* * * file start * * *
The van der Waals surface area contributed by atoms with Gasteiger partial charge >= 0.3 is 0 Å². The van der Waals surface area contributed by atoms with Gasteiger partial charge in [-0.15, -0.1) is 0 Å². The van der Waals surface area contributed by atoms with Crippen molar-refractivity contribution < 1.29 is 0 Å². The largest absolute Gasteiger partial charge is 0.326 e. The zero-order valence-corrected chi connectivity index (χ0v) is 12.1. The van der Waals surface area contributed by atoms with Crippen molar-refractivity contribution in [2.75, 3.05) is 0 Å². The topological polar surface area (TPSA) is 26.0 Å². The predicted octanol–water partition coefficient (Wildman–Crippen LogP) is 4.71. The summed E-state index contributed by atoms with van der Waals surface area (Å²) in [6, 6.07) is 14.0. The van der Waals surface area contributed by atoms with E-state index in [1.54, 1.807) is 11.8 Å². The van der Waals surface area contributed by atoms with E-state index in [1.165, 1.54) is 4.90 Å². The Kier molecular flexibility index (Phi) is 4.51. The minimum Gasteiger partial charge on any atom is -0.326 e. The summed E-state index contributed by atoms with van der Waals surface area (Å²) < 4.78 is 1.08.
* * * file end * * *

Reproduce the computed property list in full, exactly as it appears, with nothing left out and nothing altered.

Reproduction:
The van der Waals surface area contributed by atoms with Gasteiger partial charge >= 0.3 is 0 Å². The van der Waals surface area contributed by atoms with Gasteiger partial charge in [-0.15, -0.1) is 0 Å². The van der Waals surface area contributed by atoms with Crippen molar-refractivity contribution < 1.29 is 0 Å². The largest absolute Gasteiger partial charge is 0.326 e. The zero-order valence-corrected chi connectivity index (χ0v) is 12.1. The van der Waals surface area contributed by atoms with Crippen molar-refractivity contribution in [2.75, 3.05) is 0 Å². The topological polar surface area (TPSA) is 26.0 Å². The predicted octanol–water partition coefficient (Wildman–Crippen LogP) is 4.71. The summed E-state index contributed by atoms with van der Waals surface area (Å²) in [6, 6.07) is 14.0. The van der Waals surface area contributed by atoms with E-state index in [1.54, 1.807) is 11.8 Å². The van der Waals surface area contributed by atoms with E-state index in [1.165, 1.54) is 4.90 Å². The Kier molecular flexibility index (Phi) is 4.51. The minimum Gasteiger partial charge on any atom is -0.326 e. The summed E-state index contributed by atoms with van der Waals surface area (Å²) < 4.78 is 1.08.